Today I would like to a review simple causes and treatment of chronic neck pain
Part ONE anatomy of the neck.
The neck begins at the base of the skull and through a series of seven vertebral bones connects to the thoracic spine. the neck anatomy is a well-engineered structure of spinal cord, tendons, ligaments, muscles and bones.The neck area is superbly delicate. It encompasses the spinal cord that transmits messages from the brain to control all body functions – while also remarkably strong and flexible, allowing rotation in many directions.
The neck supports the weight of the head and is highly flexible, allowing the head to turn and flex in different directions.
When we have emotional stress, the neck muscles become tense, restricting blood flow to muscles, causing real physical pain.
And because of the pain, the muscles pull back more, and elevate your pain level. The pain becomes amplified by this vicious circle.
So, everyday millions of people suffer annoying neck pain.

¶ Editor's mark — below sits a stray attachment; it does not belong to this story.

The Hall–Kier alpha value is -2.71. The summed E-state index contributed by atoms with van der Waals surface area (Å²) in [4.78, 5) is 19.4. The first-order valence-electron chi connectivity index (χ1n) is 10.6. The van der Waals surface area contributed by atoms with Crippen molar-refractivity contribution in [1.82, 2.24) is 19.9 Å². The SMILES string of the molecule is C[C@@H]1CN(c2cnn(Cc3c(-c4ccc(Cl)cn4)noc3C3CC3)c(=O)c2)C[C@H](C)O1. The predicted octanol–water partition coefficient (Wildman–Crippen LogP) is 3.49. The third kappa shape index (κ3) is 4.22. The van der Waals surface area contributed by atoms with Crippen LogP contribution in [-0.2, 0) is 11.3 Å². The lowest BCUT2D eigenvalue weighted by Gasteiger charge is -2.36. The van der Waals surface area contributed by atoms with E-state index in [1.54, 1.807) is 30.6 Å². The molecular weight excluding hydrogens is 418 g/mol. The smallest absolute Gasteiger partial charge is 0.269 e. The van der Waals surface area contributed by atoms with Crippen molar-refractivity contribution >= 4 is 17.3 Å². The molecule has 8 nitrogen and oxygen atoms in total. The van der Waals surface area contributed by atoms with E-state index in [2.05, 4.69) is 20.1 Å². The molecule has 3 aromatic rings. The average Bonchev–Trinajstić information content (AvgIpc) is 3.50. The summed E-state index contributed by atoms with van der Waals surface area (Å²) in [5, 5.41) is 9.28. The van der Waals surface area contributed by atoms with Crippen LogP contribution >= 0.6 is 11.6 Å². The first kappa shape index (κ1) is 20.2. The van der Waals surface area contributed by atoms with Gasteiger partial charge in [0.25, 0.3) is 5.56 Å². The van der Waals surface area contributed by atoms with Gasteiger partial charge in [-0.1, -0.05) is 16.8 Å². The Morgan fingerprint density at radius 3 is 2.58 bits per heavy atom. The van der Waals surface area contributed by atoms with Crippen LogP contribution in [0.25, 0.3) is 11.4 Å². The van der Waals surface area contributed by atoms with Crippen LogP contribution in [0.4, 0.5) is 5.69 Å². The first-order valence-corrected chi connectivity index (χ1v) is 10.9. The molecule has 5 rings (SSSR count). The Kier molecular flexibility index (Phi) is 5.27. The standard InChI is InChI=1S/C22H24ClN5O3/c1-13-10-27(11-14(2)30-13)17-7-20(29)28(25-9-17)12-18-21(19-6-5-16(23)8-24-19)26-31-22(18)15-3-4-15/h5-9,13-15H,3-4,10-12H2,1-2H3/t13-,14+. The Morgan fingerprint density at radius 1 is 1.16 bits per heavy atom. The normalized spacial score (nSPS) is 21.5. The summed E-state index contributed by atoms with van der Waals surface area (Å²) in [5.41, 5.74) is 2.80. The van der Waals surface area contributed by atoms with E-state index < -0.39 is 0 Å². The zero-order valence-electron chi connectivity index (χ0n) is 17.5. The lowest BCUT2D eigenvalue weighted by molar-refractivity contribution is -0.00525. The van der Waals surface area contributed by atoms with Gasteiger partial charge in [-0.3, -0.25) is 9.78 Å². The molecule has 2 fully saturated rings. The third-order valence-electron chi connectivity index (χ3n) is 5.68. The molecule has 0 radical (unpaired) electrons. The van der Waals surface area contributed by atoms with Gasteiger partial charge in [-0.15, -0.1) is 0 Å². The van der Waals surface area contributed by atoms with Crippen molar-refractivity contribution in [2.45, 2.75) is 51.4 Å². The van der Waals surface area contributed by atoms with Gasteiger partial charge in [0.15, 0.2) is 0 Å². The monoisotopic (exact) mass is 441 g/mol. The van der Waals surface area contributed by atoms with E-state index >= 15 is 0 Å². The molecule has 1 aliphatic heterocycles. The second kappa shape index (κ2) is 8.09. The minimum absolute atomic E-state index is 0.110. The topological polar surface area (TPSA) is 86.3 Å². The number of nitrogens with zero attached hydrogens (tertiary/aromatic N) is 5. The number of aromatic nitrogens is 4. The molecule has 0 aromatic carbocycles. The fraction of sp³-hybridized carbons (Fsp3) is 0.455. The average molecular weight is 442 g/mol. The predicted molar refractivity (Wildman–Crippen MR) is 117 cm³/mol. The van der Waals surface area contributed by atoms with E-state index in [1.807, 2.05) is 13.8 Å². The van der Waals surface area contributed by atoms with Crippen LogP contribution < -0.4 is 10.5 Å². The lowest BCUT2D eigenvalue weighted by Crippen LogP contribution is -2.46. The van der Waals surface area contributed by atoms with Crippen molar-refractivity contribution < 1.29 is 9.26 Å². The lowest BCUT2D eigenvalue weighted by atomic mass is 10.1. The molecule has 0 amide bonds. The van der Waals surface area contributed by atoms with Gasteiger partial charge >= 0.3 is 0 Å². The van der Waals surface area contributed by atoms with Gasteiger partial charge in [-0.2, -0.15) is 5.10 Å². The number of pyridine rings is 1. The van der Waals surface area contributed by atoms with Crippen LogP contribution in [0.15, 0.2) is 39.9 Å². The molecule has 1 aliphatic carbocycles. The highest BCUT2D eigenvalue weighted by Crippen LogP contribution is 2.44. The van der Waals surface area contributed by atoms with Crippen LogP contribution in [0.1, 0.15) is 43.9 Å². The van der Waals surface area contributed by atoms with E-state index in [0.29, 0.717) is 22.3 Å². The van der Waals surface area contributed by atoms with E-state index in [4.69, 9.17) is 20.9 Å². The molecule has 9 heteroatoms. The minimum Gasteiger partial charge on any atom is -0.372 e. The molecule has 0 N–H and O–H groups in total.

What is your suggestion for the relief? The best recommendation for neck pain relief is to ease up the emotional and physical stress, allowing plenty of time for the muscles to heal themselves.
Part 2 causes of neck pain
There are many causes of neck pain. Example, carrying a heavy purse on one side of the shoulder for extended period of time, says a 4 hour shopping trip, the heavy purse places lots of pressure on one side of the shoulder, pinch the supporting muscles, the trapezoid muscle spasms. The purse which sits on top your shoulder causes muscle spasm and therefore tightening around the neck shoulder area, along with the muscles that go from your shoulder to the base of your neck. Huffington post, so I need to rewrite, curate
Driving for more than five hours also can create neck pain, especially if your head extends out over the steering wheel.
Sitting in front of computer for long time is another cause of neck pain if your eyes look down to the monitor level instead of look straight in a perpendicular line with the monitor, it is best to adjust the monitor height level to help your eyes looking straight in a parallel plan with the desk top surface.
More cause for neck pain, sleep ON hard pillow, pillow too high. These wrong pillows flex your neck and you will feel stiffness or crooked neck in the morning.